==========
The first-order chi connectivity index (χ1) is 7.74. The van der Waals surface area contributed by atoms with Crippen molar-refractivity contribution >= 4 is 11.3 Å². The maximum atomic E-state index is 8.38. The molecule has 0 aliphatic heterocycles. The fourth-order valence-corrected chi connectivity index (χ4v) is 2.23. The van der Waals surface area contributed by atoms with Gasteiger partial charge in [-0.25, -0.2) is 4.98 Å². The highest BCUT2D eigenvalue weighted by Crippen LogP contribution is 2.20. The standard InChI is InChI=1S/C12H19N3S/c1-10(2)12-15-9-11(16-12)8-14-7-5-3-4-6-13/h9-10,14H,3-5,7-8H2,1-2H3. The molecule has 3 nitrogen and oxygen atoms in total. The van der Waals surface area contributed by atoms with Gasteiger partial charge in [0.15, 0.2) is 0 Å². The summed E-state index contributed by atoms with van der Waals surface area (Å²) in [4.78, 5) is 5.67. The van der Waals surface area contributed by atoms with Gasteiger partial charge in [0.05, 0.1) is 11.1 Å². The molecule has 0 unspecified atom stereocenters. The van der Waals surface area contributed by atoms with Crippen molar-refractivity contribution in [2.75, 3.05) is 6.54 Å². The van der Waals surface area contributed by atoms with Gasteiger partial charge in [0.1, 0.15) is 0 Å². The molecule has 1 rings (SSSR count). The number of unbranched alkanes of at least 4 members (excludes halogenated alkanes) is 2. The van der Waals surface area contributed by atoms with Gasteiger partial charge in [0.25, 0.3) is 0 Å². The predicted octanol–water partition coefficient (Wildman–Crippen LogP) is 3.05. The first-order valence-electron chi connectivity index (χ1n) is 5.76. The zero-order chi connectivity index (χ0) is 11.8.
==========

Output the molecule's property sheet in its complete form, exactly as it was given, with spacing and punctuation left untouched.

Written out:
The first-order chi connectivity index (χ1) is 7.74. The van der Waals surface area contributed by atoms with Crippen molar-refractivity contribution >= 4 is 11.3 Å². The maximum atomic E-state index is 8.38. The molecule has 0 aliphatic heterocycles. The fourth-order valence-corrected chi connectivity index (χ4v) is 2.23. The van der Waals surface area contributed by atoms with Gasteiger partial charge in [-0.25, -0.2) is 4.98 Å². The highest BCUT2D eigenvalue weighted by Crippen LogP contribution is 2.20. The standard InChI is InChI=1S/C12H19N3S/c1-10(2)12-15-9-11(16-12)8-14-7-5-3-4-6-13/h9-10,14H,3-5,7-8H2,1-2H3. The molecule has 3 nitrogen and oxygen atoms in total. The van der Waals surface area contributed by atoms with Gasteiger partial charge in [0.15, 0.2) is 0 Å². The summed E-state index contributed by atoms with van der Waals surface area (Å²) in [4.78, 5) is 5.67. The van der Waals surface area contributed by atoms with Gasteiger partial charge in [0.05, 0.1) is 11.1 Å². The molecule has 0 unspecified atom stereocenters. The van der Waals surface area contributed by atoms with Crippen molar-refractivity contribution in [2.75, 3.05) is 6.54 Å². The van der Waals surface area contributed by atoms with Gasteiger partial charge in [0.1, 0.15) is 0 Å². The molecule has 1 rings (SSSR count). The number of unbranched alkanes of at least 4 members (excludes halogenated alkanes) is 2. The van der Waals surface area contributed by atoms with Gasteiger partial charge in [0.25, 0.3) is 0 Å². The predicted octanol–water partition coefficient (Wildman–Crippen LogP) is 3.05. The first-order valence-electron chi connectivity index (χ1n) is 5.76. The zero-order chi connectivity index (χ0) is 11.8.